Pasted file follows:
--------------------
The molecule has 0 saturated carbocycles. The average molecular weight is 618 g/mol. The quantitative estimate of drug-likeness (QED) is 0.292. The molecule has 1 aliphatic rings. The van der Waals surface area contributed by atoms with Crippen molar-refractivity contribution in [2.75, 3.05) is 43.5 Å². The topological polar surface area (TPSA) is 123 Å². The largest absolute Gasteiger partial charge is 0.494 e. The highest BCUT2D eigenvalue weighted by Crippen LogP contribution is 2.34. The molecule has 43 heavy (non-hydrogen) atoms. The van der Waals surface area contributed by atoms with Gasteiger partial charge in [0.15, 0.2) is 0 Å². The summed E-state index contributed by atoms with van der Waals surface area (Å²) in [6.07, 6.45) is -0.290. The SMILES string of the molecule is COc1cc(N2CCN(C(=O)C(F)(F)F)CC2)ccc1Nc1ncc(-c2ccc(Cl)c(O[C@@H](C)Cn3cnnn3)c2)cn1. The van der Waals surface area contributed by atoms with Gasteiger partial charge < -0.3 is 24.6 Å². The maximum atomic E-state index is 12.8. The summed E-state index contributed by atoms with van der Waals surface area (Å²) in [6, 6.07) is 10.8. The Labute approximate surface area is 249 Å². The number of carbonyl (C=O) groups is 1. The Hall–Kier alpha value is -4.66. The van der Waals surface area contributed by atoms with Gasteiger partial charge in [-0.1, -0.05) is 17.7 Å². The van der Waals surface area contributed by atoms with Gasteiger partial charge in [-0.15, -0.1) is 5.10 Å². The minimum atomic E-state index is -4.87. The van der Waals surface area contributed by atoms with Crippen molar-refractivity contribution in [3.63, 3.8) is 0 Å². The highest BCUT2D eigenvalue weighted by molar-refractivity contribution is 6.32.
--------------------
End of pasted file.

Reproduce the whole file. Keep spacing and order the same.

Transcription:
The molecule has 0 saturated carbocycles. The average molecular weight is 618 g/mol. The quantitative estimate of drug-likeness (QED) is 0.292. The molecule has 1 aliphatic rings. The van der Waals surface area contributed by atoms with Crippen molar-refractivity contribution in [2.75, 3.05) is 43.5 Å². The topological polar surface area (TPSA) is 123 Å². The largest absolute Gasteiger partial charge is 0.494 e. The highest BCUT2D eigenvalue weighted by Crippen LogP contribution is 2.34. The molecule has 43 heavy (non-hydrogen) atoms. The van der Waals surface area contributed by atoms with Gasteiger partial charge in [0.15, 0.2) is 0 Å². The summed E-state index contributed by atoms with van der Waals surface area (Å²) in [6.07, 6.45) is -0.290. The SMILES string of the molecule is COc1cc(N2CCN(C(=O)C(F)(F)F)CC2)ccc1Nc1ncc(-c2ccc(Cl)c(O[C@@H](C)Cn3cnnn3)c2)cn1. The van der Waals surface area contributed by atoms with Gasteiger partial charge < -0.3 is 24.6 Å². The maximum atomic E-state index is 12.8. The summed E-state index contributed by atoms with van der Waals surface area (Å²) in [6, 6.07) is 10.8. The Labute approximate surface area is 249 Å². The number of carbonyl (C=O) groups is 1. The Hall–Kier alpha value is -4.66. The van der Waals surface area contributed by atoms with Gasteiger partial charge in [-0.1, -0.05) is 17.7 Å². The van der Waals surface area contributed by atoms with Gasteiger partial charge in [-0.15, -0.1) is 5.10 Å². The minimum atomic E-state index is -4.87. The van der Waals surface area contributed by atoms with Crippen molar-refractivity contribution in [3.63, 3.8) is 0 Å². The highest BCUT2D eigenvalue weighted by molar-refractivity contribution is 6.32.